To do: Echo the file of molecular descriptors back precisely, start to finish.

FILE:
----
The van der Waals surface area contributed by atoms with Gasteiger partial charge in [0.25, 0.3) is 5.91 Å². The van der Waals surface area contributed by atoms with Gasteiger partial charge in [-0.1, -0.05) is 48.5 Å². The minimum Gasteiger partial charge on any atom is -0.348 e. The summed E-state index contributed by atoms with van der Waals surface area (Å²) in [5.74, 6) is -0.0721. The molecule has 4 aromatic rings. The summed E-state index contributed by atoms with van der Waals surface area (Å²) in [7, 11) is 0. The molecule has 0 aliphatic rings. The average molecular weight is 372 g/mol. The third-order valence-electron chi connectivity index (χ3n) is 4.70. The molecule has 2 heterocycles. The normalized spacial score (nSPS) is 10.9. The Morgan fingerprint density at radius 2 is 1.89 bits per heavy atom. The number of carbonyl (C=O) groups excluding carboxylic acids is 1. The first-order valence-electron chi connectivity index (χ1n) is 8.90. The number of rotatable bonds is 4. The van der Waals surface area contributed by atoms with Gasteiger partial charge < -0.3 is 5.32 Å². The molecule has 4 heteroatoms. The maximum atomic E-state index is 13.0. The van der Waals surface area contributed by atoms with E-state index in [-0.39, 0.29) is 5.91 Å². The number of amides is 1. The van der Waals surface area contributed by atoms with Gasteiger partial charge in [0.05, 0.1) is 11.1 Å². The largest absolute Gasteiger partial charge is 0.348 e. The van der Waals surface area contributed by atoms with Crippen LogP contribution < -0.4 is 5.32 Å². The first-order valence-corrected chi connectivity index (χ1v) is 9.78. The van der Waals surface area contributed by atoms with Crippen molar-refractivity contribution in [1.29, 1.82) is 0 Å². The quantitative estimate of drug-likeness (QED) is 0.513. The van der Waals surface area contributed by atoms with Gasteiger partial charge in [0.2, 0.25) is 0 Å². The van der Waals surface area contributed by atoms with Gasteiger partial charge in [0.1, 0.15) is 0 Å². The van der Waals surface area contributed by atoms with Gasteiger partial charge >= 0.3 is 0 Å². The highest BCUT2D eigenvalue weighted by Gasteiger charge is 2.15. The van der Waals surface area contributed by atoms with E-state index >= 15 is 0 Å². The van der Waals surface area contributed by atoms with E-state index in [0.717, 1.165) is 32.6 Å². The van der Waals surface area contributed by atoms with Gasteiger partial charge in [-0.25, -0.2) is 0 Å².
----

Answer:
The van der Waals surface area contributed by atoms with Gasteiger partial charge in [0.25, 0.3) is 5.91 Å². The van der Waals surface area contributed by atoms with Gasteiger partial charge in [-0.1, -0.05) is 48.5 Å². The minimum Gasteiger partial charge on any atom is -0.348 e. The summed E-state index contributed by atoms with van der Waals surface area (Å²) in [5.74, 6) is -0.0721. The molecule has 4 aromatic rings. The summed E-state index contributed by atoms with van der Waals surface area (Å²) in [7, 11) is 0. The molecule has 0 aliphatic rings. The average molecular weight is 372 g/mol. The third-order valence-electron chi connectivity index (χ3n) is 4.70. The molecule has 2 heterocycles. The normalized spacial score (nSPS) is 10.9. The Morgan fingerprint density at radius 2 is 1.89 bits per heavy atom. The number of carbonyl (C=O) groups excluding carboxylic acids is 1. The first-order valence-electron chi connectivity index (χ1n) is 8.90. The number of rotatable bonds is 4. The van der Waals surface area contributed by atoms with Gasteiger partial charge < -0.3 is 5.32 Å². The molecule has 4 heteroatoms. The maximum atomic E-state index is 13.0. The van der Waals surface area contributed by atoms with E-state index in [-0.39, 0.29) is 5.91 Å². The number of amides is 1. The van der Waals surface area contributed by atoms with Gasteiger partial charge in [0.05, 0.1) is 11.1 Å². The largest absolute Gasteiger partial charge is 0.348 e. The van der Waals surface area contributed by atoms with Crippen LogP contribution < -0.4 is 5.32 Å². The first-order valence-corrected chi connectivity index (χ1v) is 9.78. The van der Waals surface area contributed by atoms with Crippen molar-refractivity contribution in [1.29, 1.82) is 0 Å². The quantitative estimate of drug-likeness (QED) is 0.513. The van der Waals surface area contributed by atoms with Gasteiger partial charge in [0.2, 0.25) is 0 Å². The van der Waals surface area contributed by atoms with Gasteiger partial charge in [0.1, 0.15) is 0 Å². The van der Waals surface area contributed by atoms with Gasteiger partial charge >= 0.3 is 0 Å². The highest BCUT2D eigenvalue weighted by Gasteiger charge is 2.15. The van der Waals surface area contributed by atoms with E-state index >= 15 is 0 Å². The van der Waals surface area contributed by atoms with E-state index in [0.717, 1.165) is 32.6 Å². The van der Waals surface area contributed by atoms with Gasteiger partial charge in [-0.25, -0.2) is 0 Å².